Monday, April 24, 2006

Outsourcing Justice

After four private security contractors were killed in Fallujah in March 2004, the U.S. retaliated against the entire city. U.S. forces even used white phosphorous, to horrific effect.

Now, the families of the slain guards are suing the guards’s employer, Blackwater USA, for contractual violations which allegedly endangered the men. For instance, the escort mission they were on was supposed to have three men in each car. But only two men were in each car, meaning that each vehicle lacked a rear gunner.

It costs money to hire guns. But how much — and who pays?

Scott Helvenston, one of the Blackwater men killed in Fallujah, was paid $600 per day. Blackwater billed a company in Kuwait $800 per day for Helvenston’s services. In turn, the company in Kuwait billed a Cypriot company, E.S.S., which reportedly got the contract from Kellogg, Brown, and Root, a subsidiary of Halliburton. And Halliburton got the job from us.

Suppose each link in the chain made $200 per day for its part in outsourcing Helvenston’s job. That’s $600 for Helvenston; $1000 for the middle-men.

It’s easy to see why business favors a volunteer army and privatization of the military. After all, isn’t business always more efficient than government?

To glimpse the true nature of the enterprise, however, forget about the money and watch the legal shenanigans. Purely for the sake of argument, assume that some actionable fault led to the death of Helvenston and the others. So what?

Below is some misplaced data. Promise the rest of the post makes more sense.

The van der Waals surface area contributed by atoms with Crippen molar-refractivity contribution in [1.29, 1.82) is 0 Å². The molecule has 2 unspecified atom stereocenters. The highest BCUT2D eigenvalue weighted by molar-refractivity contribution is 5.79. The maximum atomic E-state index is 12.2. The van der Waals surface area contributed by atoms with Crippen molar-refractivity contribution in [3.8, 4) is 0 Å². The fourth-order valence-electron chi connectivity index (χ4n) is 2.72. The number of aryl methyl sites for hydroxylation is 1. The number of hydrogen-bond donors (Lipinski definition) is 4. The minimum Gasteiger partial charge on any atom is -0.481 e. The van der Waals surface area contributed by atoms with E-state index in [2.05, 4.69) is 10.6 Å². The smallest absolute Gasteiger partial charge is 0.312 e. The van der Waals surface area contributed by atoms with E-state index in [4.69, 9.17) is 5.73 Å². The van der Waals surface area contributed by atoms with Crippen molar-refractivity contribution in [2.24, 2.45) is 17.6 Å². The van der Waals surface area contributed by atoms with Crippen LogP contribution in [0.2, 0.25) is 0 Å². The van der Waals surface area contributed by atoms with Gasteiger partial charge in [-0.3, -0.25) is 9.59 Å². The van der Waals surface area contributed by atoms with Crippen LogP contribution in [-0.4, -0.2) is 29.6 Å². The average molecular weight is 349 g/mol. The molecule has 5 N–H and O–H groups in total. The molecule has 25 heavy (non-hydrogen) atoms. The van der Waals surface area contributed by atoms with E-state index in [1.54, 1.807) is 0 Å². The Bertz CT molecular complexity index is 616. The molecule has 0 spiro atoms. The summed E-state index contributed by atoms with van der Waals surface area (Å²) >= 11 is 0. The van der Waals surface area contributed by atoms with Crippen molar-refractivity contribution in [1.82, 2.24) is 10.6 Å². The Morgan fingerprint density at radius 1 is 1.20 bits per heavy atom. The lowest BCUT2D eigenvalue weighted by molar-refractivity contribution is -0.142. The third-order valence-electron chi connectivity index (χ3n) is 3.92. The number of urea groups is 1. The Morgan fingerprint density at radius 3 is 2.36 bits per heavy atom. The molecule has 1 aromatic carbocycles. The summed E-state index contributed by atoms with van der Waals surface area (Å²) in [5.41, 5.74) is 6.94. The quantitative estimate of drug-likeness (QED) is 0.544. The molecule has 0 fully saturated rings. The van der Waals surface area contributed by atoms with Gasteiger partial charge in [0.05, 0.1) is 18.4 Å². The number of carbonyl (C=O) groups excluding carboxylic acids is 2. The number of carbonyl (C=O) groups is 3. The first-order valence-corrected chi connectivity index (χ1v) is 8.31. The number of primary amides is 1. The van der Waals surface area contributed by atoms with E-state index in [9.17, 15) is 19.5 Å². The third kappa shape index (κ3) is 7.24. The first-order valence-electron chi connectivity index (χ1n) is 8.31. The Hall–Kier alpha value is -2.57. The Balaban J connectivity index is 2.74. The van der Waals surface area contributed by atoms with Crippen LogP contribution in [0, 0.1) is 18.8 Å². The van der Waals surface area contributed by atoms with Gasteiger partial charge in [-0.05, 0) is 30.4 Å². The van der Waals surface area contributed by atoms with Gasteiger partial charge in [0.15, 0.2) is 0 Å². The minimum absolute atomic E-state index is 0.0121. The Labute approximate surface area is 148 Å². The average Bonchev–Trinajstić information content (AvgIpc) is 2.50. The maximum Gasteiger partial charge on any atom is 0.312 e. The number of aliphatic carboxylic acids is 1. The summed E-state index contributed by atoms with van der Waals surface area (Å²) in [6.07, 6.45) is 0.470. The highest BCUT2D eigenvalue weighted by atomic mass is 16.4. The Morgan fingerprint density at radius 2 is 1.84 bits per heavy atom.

When Iraq was under the control of the Coalition Provisional Authority, U.S. contractors were exempted by decree from Iraqi laws. And Iraq is clearly in no position to enforce its laws over anybody today. Blackwater USA is not subject to the Uniform Code of Military Justice; and apparently, U.S. law does not apply because the assumed offense occurred outside the United States.

Imagine for the moment that Helvenston and the others were never sent on that fateful mission. Imagine instead that a Blackwater supervisor simply walked up to them and gunned them down. So what? Who could arrest him? What jury, if any, would hear the case? What law did he break?

George Bush, Junior oversaw the creation of the Coalition Provisional Authority, which authorized viceroy Paul Bremer to issue such decrees. On April 17, 2006, Bush spoke at John Hopkins University and took questions from the audience. A student briefly summarized the controversy surrounding the legal status of private military contractors. “I would submit to you,” the student said, “that this is one case [where] privatization is not a solution:”

…Mr. President, how do you propose to bring private military contractors under a system of law?

And Bush replied:

Yeah, I appreciate that very much. I wasn’t kidding. I was going to — I pick up the phone and say, Mr. Secretary, I’ve got an interesting question. This is what delegation — I don't mean to be dodging the question, although it’s kind of convenient in this case, but never — I really will. I’m going to call the secretary and say you brought up a very valid question, and what are we doing about it? It’s — that’s how I work.

We are outsourcing justice. In the United States of America, we are outsourcing justice itself. So when we run out of it here at home, we’ll only have ourselves to blame.


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